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Asbestos being removed from Crescentwood mansion

PHIL HOSSACK / WINNIPEG FREE PRESS</p><p>The mansion at 514 Wellington Cres. is currently undergoing asbestos remediation, not demolition, according to the property owner’s lawyer.</p>


The mansion at 514 Wellington Cres. is currently undergoing asbestos remediation, not demolition, according to the property owner’s lawyer.

Hey there, time traveller!
This article was published 9/7/2019 (360 days ago), so information in it may no longer be current.

An historic Wellington Crescent mansion given a stay of execution from the wrecking ball last month isn’t being demolished this week — it is having asbestos taken out of it, a spokesman for the owner says.

Lawyer Jamie Kagan, who represents Jeff Thompson — a local business owner who is the director, president and secretary of the numbered company listed as the owner of 514 Wellington Cres. — said Tuesday: "We are not demolishing the house."

"This is ongoing asbestos remediation. My understanding is we had hired contractors some time ago to deal with asbestos abatement issues, and they are finishing the work there," Kagan said. "If we wanted to knock down the house, it could come down in 15 minutes. I’m told the only way in or out is in an abatement suit."

Meanwhile, area residents said they are closely monitoring the site they want to save as part of the city’s proposed Crescentwood heritage conservation district.

Christine Skene, a member of the Save 514 Wellington committee — which last month picketed outside the demolition fences when heavy machinery appeared on the property, prior to the city issuing a stop-work order — said the group again became concerned this week, when workers were seen in the house and loud banging sounds were heard from inside.

Skene said even asbestos remediation work should be stopped while the legal issues are sorted out, because the City of Winnipeg has notified the group Thompson is appealing the stop-work order and the proposed heritage conservation district designation.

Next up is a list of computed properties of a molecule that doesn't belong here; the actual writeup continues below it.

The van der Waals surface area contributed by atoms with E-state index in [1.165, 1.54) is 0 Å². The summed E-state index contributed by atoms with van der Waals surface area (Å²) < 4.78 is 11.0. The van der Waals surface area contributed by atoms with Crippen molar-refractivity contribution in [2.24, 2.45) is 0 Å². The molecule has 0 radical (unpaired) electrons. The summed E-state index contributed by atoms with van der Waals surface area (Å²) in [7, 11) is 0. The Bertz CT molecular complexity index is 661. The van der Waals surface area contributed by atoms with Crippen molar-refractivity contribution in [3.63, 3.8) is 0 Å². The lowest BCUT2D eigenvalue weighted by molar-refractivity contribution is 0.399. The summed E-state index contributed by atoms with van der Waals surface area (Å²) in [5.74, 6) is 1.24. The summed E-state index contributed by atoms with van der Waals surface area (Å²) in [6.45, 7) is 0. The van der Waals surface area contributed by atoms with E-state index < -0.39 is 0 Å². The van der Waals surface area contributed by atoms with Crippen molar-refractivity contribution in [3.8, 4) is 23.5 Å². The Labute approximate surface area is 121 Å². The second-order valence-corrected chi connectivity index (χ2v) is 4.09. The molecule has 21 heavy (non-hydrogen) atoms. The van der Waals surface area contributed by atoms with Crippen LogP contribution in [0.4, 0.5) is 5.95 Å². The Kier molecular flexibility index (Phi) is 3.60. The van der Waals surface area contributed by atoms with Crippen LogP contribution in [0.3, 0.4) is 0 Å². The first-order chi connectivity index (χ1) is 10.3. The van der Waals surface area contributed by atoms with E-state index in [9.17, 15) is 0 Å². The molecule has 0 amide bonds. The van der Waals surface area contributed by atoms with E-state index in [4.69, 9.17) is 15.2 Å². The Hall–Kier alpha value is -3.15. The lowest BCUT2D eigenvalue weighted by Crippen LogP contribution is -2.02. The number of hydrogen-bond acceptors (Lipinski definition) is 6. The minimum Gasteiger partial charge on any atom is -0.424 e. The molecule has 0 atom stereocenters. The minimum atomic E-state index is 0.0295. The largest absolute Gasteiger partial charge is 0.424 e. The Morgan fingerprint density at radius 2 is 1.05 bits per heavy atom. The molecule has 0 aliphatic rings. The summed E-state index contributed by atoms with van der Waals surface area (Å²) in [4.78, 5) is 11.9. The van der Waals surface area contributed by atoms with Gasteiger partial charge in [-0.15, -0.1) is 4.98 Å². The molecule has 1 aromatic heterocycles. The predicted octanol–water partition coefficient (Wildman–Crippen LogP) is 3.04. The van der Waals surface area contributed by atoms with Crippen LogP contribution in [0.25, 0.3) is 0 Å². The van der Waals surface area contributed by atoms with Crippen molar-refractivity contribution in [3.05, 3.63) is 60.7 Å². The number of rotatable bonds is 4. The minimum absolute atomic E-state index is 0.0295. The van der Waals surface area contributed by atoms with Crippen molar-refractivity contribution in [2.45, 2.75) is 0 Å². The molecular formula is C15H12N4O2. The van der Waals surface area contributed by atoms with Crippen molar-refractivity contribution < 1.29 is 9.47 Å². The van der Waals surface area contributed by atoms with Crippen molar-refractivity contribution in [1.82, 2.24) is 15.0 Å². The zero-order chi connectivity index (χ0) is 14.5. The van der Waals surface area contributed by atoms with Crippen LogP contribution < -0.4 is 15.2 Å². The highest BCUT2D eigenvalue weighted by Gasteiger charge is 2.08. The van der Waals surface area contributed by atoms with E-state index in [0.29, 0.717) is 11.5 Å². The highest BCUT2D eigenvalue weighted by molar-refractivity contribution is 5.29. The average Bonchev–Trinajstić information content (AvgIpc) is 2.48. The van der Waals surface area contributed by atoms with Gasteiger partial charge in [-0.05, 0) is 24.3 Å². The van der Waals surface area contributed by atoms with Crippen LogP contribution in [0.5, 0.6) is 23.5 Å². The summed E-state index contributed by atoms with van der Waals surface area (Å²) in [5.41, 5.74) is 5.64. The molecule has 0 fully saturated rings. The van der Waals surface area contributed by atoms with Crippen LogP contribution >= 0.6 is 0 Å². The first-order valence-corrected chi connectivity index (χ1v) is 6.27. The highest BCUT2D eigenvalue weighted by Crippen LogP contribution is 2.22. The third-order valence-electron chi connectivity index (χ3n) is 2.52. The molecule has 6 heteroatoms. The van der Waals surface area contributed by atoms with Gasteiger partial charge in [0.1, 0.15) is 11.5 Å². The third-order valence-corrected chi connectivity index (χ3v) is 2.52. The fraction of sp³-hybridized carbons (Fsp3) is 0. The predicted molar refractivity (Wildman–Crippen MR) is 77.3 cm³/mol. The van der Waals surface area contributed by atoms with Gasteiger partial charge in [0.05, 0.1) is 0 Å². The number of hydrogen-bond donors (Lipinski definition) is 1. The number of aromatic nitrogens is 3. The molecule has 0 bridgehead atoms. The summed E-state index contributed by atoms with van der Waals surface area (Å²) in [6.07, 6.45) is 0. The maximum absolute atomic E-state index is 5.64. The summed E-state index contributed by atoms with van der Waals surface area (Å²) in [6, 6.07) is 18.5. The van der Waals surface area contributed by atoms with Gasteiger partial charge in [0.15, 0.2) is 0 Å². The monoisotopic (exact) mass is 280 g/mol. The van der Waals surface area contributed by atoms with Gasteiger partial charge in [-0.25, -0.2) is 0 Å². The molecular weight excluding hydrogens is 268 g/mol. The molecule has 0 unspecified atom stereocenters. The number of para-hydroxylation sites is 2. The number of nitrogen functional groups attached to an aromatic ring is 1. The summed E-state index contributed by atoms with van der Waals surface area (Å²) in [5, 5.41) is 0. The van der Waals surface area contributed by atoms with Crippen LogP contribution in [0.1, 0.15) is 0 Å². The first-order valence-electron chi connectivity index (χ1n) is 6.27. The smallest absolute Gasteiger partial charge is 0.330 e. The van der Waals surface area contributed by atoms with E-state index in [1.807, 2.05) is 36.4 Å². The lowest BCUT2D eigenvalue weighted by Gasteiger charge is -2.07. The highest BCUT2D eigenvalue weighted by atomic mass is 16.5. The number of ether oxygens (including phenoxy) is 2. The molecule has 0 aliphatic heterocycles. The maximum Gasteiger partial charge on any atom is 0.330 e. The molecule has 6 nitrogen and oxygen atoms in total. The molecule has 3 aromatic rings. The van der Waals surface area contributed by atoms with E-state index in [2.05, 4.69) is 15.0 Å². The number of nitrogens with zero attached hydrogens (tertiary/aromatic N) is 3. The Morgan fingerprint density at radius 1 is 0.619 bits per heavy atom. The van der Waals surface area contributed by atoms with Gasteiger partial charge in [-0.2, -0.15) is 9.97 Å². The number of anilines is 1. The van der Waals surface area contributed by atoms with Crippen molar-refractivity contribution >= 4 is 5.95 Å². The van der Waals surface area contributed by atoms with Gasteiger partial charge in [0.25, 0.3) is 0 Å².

"Our concern is saving the exterior, but we’d also like this house to be lived in," she said. "There’s no work to be done in the house. You can’t take anything apart.

"We’ve spoken to the planning department, and they have referred it to a bylaw officer."

Skene said now that the area has been nominated as a heritage conservation district, fines for demolishing a building within its borders are now a minimum of $1,000 per day, and up to $1 million.

The structure, known as Gordon House, was built in 1909 for James Thomas Gordon (1859-1919), a legislator and executive with the Winnipeg Exposition Company, Dominion Exposition, and Winnipeg Livestock Exchange.

In recent years, it was the home of Sen. Douglas Everett (1927-2018), who sold it to Thompson in 2016.

The 8,000-square-foot house is assessed by the city at $1.2 million.


Kevin Rollason

Kevin Rollason

Kevin Rollason is one of the more versatile reporters at the Winnipeg Free Press. Whether it is covering city hall, the law courts, or general reporting, Rollason can be counted on to not only answer the 5 Ws — Who, What, When, Where and Why — but to do it in an interesting and accessible way for readers.

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Updated on Tuesday, July 9, 2019 at 10:34 PM CDT: Adds related items

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